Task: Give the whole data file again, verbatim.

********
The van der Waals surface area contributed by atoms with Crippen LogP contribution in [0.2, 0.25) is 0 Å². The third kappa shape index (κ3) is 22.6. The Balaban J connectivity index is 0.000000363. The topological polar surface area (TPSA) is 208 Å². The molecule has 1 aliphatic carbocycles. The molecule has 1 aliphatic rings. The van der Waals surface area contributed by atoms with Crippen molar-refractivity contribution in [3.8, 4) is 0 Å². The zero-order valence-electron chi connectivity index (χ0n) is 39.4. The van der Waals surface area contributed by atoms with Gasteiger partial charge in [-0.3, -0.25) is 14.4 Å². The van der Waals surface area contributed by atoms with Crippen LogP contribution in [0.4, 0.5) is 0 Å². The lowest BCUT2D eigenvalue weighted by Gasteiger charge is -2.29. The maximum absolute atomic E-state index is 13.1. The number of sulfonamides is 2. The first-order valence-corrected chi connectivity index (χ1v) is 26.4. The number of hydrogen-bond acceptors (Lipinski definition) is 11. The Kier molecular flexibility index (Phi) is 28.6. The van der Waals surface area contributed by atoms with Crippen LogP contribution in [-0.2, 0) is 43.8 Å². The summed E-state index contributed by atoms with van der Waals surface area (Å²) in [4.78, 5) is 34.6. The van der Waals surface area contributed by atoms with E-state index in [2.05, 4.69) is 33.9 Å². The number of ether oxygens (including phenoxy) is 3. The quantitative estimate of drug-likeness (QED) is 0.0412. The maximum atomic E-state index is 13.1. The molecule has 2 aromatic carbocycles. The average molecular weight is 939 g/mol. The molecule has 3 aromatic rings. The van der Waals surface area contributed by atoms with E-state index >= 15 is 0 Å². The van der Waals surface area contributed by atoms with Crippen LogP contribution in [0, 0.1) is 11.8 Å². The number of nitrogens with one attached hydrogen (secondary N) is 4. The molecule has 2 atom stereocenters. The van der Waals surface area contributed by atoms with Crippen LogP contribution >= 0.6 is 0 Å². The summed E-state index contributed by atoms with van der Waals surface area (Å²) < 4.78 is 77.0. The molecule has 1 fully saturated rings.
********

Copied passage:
The van der Waals surface area contributed by atoms with Crippen LogP contribution in [0.2, 0.25) is 0 Å². The third kappa shape index (κ3) is 22.6. The Balaban J connectivity index is 0.000000363. The topological polar surface area (TPSA) is 208 Å². The molecule has 1 aliphatic carbocycles. The molecule has 1 aliphatic rings. The van der Waals surface area contributed by atoms with Crippen molar-refractivity contribution in [3.8, 4) is 0 Å². The zero-order valence-electron chi connectivity index (χ0n) is 39.4. The van der Waals surface area contributed by atoms with Gasteiger partial charge in [-0.3, -0.25) is 14.4 Å². The van der Waals surface area contributed by atoms with Crippen LogP contribution in [0.4, 0.5) is 0 Å². The lowest BCUT2D eigenvalue weighted by Gasteiger charge is -2.29. The maximum absolute atomic E-state index is 13.1. The number of sulfonamides is 2. The first-order valence-corrected chi connectivity index (χ1v) is 26.4. The number of hydrogen-bond acceptors (Lipinski definition) is 11. The Kier molecular flexibility index (Phi) is 28.6. The van der Waals surface area contributed by atoms with Crippen LogP contribution in [-0.2, 0) is 43.8 Å². The summed E-state index contributed by atoms with van der Waals surface area (Å²) in [4.78, 5) is 34.6. The van der Waals surface area contributed by atoms with E-state index in [2.05, 4.69) is 33.9 Å². The number of ether oxygens (including phenoxy) is 3. The quantitative estimate of drug-likeness (QED) is 0.0412. The maximum atomic E-state index is 13.1. The molecule has 2 aromatic carbocycles. The average molecular weight is 939 g/mol. The molecule has 3 aromatic rings. The van der Waals surface area contributed by atoms with E-state index >= 15 is 0 Å². The van der Waals surface area contributed by atoms with Crippen LogP contribution in [0, 0.1) is 11.8 Å². The number of nitrogens with one attached hydrogen (secondary N) is 4. The molecule has 2 atom stereocenters. The van der Waals surface area contributed by atoms with Crippen LogP contribution >= 0.6 is 0 Å². The summed E-state index contributed by atoms with van der Waals surface area (Å²) < 4.78 is 77.0. The molecule has 1 fully saturated rings.